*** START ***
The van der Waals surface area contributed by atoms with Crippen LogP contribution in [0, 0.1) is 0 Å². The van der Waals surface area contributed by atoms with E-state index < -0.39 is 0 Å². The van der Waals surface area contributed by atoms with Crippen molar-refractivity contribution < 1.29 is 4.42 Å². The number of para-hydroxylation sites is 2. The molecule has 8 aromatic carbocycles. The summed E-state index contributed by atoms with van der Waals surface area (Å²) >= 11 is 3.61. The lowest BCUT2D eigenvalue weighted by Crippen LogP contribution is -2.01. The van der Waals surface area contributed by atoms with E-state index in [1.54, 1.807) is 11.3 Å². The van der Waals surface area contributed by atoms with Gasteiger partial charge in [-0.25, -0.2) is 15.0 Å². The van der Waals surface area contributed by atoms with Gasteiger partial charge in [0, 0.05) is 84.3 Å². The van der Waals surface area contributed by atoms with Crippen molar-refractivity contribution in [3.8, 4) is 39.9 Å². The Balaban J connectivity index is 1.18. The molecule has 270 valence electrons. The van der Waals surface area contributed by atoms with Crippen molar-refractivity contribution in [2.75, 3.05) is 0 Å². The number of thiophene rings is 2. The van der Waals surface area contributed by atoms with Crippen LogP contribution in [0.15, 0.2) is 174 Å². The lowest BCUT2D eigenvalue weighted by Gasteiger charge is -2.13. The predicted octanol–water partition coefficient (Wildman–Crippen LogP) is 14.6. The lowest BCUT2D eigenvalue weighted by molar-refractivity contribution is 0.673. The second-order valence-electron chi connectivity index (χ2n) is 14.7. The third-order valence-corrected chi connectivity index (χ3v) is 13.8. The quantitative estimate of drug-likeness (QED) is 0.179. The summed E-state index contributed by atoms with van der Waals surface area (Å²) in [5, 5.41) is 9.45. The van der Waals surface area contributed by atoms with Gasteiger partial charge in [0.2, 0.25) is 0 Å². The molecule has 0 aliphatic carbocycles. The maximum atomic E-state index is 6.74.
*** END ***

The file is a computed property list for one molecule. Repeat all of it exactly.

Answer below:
The van der Waals surface area contributed by atoms with Crippen LogP contribution in [0, 0.1) is 0 Å². The van der Waals surface area contributed by atoms with E-state index < -0.39 is 0 Å². The van der Waals surface area contributed by atoms with Crippen molar-refractivity contribution < 1.29 is 4.42 Å². The number of para-hydroxylation sites is 2. The molecule has 8 aromatic carbocycles. The summed E-state index contributed by atoms with van der Waals surface area (Å²) >= 11 is 3.61. The lowest BCUT2D eigenvalue weighted by Crippen LogP contribution is -2.01. The van der Waals surface area contributed by atoms with E-state index in [1.54, 1.807) is 11.3 Å². The van der Waals surface area contributed by atoms with Gasteiger partial charge in [-0.25, -0.2) is 15.0 Å². The van der Waals surface area contributed by atoms with Gasteiger partial charge in [0, 0.05) is 84.3 Å². The van der Waals surface area contributed by atoms with Crippen molar-refractivity contribution in [3.8, 4) is 39.9 Å². The Balaban J connectivity index is 1.18. The molecule has 270 valence electrons. The van der Waals surface area contributed by atoms with Crippen molar-refractivity contribution in [2.75, 3.05) is 0 Å². The number of thiophene rings is 2. The van der Waals surface area contributed by atoms with Crippen LogP contribution in [0.15, 0.2) is 174 Å². The lowest BCUT2D eigenvalue weighted by Gasteiger charge is -2.13. The predicted octanol–water partition coefficient (Wildman–Crippen LogP) is 14.6. The lowest BCUT2D eigenvalue weighted by molar-refractivity contribution is 0.673. The second-order valence-electron chi connectivity index (χ2n) is 14.7. The third-order valence-corrected chi connectivity index (χ3v) is 13.8. The quantitative estimate of drug-likeness (QED) is 0.179. The summed E-state index contributed by atoms with van der Waals surface area (Å²) in [5, 5.41) is 9.45. The van der Waals surface area contributed by atoms with Gasteiger partial charge in [0.2, 0.25) is 0 Å². The molecule has 0 aliphatic carbocycles. The maximum atomic E-state index is 6.74.